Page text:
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Legislators and Interest Groups: How Unorganized Interests Get Represented


  • Denzau, Arthur T.
  • Munger, Michael C.


This paper derives a supply price for public policy using a constrained maximization model. In the model, three sets of agents each have preferences over outcomes: organized interest groups offer campaign contributions to improve their own wealth, voters offer votes to obtain outcomes closer to their most preferred outcomes, and legislators seek both campaign contributions and votes to obtain reelection. A given legislator's supply price for policy is shown to depend on the productivity of his effort, as determined by committee assignments, priority and ability, and by the preferences of his unorganized constituency in the home district. Two extreme assumptions about the effectiveness of campaign spending in eliciting votes are used to illustrate the comparative statics properties of the model. The prediction of the model is that interest groups will, in general, seek out legislators whose voters are indifferent to the policy the interest group seeks. Thus, voters who do have preferences over policy are in effect represented, even though they are not organized.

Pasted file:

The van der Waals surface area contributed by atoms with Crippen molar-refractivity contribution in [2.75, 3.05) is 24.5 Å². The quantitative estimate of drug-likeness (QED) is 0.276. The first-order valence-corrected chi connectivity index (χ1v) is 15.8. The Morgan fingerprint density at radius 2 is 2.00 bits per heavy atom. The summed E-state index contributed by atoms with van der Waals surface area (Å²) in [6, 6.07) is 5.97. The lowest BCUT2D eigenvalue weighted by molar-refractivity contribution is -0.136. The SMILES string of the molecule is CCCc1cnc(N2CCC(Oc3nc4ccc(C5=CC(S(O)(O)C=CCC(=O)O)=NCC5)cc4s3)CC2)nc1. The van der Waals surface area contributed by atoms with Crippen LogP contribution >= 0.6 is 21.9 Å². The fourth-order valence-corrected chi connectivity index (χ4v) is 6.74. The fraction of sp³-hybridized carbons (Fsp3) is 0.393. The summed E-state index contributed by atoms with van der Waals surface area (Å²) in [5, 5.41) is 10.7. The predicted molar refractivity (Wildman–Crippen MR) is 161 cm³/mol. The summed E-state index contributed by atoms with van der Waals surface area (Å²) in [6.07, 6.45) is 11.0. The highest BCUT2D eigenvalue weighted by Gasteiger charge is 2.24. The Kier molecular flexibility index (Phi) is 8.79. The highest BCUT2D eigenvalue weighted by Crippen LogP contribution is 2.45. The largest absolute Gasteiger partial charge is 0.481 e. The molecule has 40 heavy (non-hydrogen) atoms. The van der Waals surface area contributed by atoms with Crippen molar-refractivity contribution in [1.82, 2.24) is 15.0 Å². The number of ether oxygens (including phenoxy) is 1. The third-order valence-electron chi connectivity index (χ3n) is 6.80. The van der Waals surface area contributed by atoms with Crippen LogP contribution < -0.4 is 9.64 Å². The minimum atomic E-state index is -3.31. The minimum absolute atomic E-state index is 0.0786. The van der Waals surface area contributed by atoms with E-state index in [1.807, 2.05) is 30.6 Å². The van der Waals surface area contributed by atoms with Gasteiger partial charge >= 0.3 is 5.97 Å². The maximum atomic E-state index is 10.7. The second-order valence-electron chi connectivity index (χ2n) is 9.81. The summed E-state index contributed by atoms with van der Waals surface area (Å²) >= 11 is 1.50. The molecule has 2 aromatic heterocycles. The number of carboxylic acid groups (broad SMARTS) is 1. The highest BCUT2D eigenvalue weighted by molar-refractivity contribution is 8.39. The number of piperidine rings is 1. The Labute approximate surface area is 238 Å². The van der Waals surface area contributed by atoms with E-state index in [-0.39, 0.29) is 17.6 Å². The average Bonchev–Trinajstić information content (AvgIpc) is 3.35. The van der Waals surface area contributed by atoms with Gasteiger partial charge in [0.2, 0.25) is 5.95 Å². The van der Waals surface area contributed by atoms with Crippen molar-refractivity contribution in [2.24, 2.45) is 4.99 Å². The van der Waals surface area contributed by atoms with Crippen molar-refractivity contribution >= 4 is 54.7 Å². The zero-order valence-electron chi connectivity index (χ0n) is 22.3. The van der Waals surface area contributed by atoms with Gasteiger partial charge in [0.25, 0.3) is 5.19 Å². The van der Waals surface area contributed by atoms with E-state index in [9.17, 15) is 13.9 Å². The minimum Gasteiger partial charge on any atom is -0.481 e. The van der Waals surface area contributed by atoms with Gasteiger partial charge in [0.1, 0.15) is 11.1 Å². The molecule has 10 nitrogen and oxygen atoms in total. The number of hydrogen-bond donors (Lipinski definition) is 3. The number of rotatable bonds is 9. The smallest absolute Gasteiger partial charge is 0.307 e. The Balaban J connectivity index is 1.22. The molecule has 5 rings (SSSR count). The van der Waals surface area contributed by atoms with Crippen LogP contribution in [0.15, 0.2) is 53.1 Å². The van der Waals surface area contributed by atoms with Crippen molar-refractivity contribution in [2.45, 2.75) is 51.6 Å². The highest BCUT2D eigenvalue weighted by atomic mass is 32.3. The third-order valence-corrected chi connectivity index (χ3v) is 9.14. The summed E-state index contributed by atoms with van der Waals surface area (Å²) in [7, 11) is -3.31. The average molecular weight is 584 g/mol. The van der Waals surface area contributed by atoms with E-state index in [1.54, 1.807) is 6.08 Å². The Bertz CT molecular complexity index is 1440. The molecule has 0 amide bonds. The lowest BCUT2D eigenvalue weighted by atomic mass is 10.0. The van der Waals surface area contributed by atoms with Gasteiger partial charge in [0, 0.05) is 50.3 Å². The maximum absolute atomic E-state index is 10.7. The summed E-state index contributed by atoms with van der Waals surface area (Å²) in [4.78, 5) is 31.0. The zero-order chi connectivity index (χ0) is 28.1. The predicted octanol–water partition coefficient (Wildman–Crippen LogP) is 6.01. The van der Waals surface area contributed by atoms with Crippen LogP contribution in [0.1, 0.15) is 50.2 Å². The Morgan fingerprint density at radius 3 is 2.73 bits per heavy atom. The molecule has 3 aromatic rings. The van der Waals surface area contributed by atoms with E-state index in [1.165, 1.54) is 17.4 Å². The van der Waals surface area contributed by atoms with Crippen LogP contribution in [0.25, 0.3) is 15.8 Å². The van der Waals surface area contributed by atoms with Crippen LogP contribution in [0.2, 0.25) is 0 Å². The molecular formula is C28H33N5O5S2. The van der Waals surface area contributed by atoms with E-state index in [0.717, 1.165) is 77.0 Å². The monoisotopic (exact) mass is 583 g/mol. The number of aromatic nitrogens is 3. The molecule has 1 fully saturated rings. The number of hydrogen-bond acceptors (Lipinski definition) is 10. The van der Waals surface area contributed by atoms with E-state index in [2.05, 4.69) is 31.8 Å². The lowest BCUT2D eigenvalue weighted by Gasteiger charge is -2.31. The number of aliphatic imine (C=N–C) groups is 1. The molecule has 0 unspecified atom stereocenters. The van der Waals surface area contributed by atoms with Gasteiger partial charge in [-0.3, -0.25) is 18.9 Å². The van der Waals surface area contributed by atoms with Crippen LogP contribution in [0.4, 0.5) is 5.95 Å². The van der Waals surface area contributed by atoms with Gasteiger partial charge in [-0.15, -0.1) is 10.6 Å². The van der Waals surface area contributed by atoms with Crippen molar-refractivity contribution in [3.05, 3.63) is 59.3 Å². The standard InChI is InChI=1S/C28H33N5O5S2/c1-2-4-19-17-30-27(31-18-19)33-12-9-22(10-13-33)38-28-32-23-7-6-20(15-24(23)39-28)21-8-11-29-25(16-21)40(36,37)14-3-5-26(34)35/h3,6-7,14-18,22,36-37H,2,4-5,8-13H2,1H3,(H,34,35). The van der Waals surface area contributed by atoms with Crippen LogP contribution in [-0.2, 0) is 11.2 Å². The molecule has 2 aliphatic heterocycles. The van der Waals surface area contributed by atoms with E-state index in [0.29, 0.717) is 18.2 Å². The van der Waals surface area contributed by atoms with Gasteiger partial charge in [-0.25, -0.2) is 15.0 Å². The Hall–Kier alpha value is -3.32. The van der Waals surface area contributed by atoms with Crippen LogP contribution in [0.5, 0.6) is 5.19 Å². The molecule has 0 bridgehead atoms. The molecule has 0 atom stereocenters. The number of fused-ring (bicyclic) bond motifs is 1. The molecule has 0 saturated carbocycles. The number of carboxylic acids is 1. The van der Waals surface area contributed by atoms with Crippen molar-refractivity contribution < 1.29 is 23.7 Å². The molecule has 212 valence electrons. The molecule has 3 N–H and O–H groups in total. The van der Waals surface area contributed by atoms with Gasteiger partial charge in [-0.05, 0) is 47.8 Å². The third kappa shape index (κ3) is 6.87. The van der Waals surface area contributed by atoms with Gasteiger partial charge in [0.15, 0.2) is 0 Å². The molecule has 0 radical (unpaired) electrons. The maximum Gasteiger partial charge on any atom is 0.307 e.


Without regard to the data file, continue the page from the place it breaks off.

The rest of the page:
Suggested Citation

  • Denzau, Arthur T. & Munger, Michael C., 1986. "Legislators and Interest Groups: How Unorganized Interests Get Represented," American Political Science Review, Cambridge University Press, vol. 80(1), pages 89-106, March.
  • Handle: RePEc:cup:apsrev:v:80:y:1986:i:01:p:89-106_18

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